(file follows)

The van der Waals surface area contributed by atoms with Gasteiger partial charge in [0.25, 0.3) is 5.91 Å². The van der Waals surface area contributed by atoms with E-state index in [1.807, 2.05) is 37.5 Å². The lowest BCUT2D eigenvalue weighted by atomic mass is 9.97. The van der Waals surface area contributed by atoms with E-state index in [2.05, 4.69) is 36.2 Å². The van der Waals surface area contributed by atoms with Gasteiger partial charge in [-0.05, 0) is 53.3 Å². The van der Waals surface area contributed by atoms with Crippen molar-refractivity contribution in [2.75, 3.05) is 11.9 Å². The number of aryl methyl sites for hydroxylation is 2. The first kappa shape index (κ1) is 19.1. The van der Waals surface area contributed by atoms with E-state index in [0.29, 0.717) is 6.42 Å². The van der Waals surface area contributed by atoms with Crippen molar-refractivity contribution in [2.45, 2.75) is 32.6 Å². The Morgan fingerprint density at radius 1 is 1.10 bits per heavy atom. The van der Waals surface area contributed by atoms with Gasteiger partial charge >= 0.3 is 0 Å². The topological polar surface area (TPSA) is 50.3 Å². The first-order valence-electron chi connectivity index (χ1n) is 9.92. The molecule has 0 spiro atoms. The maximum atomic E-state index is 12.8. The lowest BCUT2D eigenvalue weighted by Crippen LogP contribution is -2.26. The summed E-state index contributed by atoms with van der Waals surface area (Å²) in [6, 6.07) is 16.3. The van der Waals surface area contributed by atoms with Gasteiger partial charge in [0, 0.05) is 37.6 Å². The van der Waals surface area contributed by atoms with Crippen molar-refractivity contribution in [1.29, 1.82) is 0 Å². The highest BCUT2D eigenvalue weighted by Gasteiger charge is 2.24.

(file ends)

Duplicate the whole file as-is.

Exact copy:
The van der Waals surface area contributed by atoms with Gasteiger partial charge in [0.25, 0.3) is 5.91 Å². The van der Waals surface area contributed by atoms with E-state index in [1.807, 2.05) is 37.5 Å². The lowest BCUT2D eigenvalue weighted by atomic mass is 9.97. The van der Waals surface area contributed by atoms with E-state index in [2.05, 4.69) is 36.2 Å². The van der Waals surface area contributed by atoms with Gasteiger partial charge in [-0.05, 0) is 53.3 Å². The van der Waals surface area contributed by atoms with Crippen molar-refractivity contribution in [2.75, 3.05) is 11.9 Å². The number of aryl methyl sites for hydroxylation is 2. The first kappa shape index (κ1) is 19.1. The van der Waals surface area contributed by atoms with E-state index in [0.29, 0.717) is 6.42 Å². The van der Waals surface area contributed by atoms with Crippen molar-refractivity contribution in [2.45, 2.75) is 32.6 Å². The Morgan fingerprint density at radius 1 is 1.10 bits per heavy atom. The van der Waals surface area contributed by atoms with Gasteiger partial charge >= 0.3 is 0 Å². The topological polar surface area (TPSA) is 50.3 Å². The first-order valence-electron chi connectivity index (χ1n) is 9.92. The molecule has 0 spiro atoms. The maximum atomic E-state index is 12.8. The lowest BCUT2D eigenvalue weighted by Crippen LogP contribution is -2.26. The summed E-state index contributed by atoms with van der Waals surface area (Å²) in [6, 6.07) is 16.3. The van der Waals surface area contributed by atoms with Gasteiger partial charge in [0, 0.05) is 37.6 Å². The van der Waals surface area contributed by atoms with Crippen molar-refractivity contribution in [1.29, 1.82) is 0 Å². The highest BCUT2D eigenvalue weighted by Gasteiger charge is 2.24.